Another major programme illustrating the problems many Asian countries face is the Kedah-class Next-Generation Patrol Vessel (NGPV), the programme kicking off in 1996 with an ambitious plan for 27 vessels based on the Meko A-100 design. A contract for the first six NGPVs was signed in 2003, with the third NGPV onwards to be constructed locally. Unfortunately, mismanagementby Malaysia’s main contractor produced delays and a full-blown crisis. The government subsequently appointed Boustead Naval Shipyard as the new contractor to get the project back on track. Although the third and fourth NGPVs were delivered in 2009, they failed to meet operational-readiness requirements. They are not fully armed nor are embarked helicopters available. The final two NGPVs should be delivered in 2010. “The continuation of the second batch of NGPVs will depend very much on the performance of the ongoing first-batch project,” revealed General Ariffin. A second batch of six could be ordered in 10MP and these will be better armed with ASW and anti-ship weapon systems. Contenders include the BrahMos, Kongsberg NSM and Chinese C-802.

In the interim, the TLDM is investigating the possibility of acquiring Brunei’s three unwanted Nakhoda Ragam-class corvettes (the same family as Malaysia’s Lekiu class) docked in the United Kingdom. “The offer is probably one of the best options to be considered in efforts to mitigate a lack of platforms and serious capability gap issues in the RMN,” said General Ariffin.

Laksamana class corvettes (photo : Jane's)

Malaysia also requires three 12,000-15,000-ton Multipurpose Support Ships (MPSS) for peacekeeping and humanitarian-assistance scenarios, with potential contractors including Chinese, Dutch, French, Italian, South Korean and Spanish shipbuilders. However, as part of the government’s 20% cut in the MAF’s 2010 budget, this $1 billion plan is deferred indefinitely. The Navy is lobbying hard to have the MPSS reinstated in 10MP, so just one vessel may be procured. This kind of ship could be used for anti-piracy missions in the Gulf of Aden, where three ships are currently deployed.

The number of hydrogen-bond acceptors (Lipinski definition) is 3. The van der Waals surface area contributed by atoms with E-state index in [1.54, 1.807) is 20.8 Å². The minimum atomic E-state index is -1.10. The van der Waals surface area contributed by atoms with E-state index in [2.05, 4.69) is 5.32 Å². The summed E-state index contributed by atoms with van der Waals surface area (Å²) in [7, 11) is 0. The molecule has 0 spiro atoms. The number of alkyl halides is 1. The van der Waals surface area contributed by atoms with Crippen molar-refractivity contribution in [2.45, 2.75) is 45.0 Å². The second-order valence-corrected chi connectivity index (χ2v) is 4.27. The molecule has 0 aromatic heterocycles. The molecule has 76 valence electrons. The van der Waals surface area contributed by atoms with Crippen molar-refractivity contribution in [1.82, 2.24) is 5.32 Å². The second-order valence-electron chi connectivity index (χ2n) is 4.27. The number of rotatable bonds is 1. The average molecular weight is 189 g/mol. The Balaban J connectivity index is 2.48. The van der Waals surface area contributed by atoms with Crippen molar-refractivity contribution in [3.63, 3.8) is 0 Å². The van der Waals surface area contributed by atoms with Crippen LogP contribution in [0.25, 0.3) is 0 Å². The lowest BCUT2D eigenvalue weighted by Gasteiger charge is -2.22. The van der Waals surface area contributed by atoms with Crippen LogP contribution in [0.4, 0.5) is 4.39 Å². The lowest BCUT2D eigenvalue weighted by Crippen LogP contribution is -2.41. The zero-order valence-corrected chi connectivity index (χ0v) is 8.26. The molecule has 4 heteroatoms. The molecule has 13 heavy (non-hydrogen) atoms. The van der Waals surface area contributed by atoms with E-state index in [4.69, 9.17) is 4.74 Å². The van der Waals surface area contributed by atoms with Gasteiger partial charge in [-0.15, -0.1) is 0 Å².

The Malaysian Maritime Enforcement Agency (MMEA) was established in 2005 with the transfer of RMN assets like Kerisclass patrol boats. The MMEA has now taken up most of the RMN’s coastal-patrol functions within the EEZ, thus allowing the RMN to focus on blue-water activities with its ship and submarine platforms. Since the MMEA would be absorbed by the RMN during wartime, equipment standardization is necessary between these two-tiered maritime forces. The MMEA needs twelve medium-lift helicopters, and has recently taken delivery of two Bombardier CL-415 amphibious aircraft.

Maritime surveillance is essential for Malaysia, so the TLDM wants organic Maritime Patrol Aircraft (MPA). Up to four are required, with the CASA C-295, Saab 2000 MPA and ATR-72-600 the main challengers. At the same time, the RMAF is competing for the same role of maritime patrol and has its own list of MPA candidates. Additionally, a new surveillance/warning system network of nine radar stations is incrementally being established on the Sabah coast. Able to track boats up to 70km offshore, the radar is believed to be of American origin.

(Asian Military Review)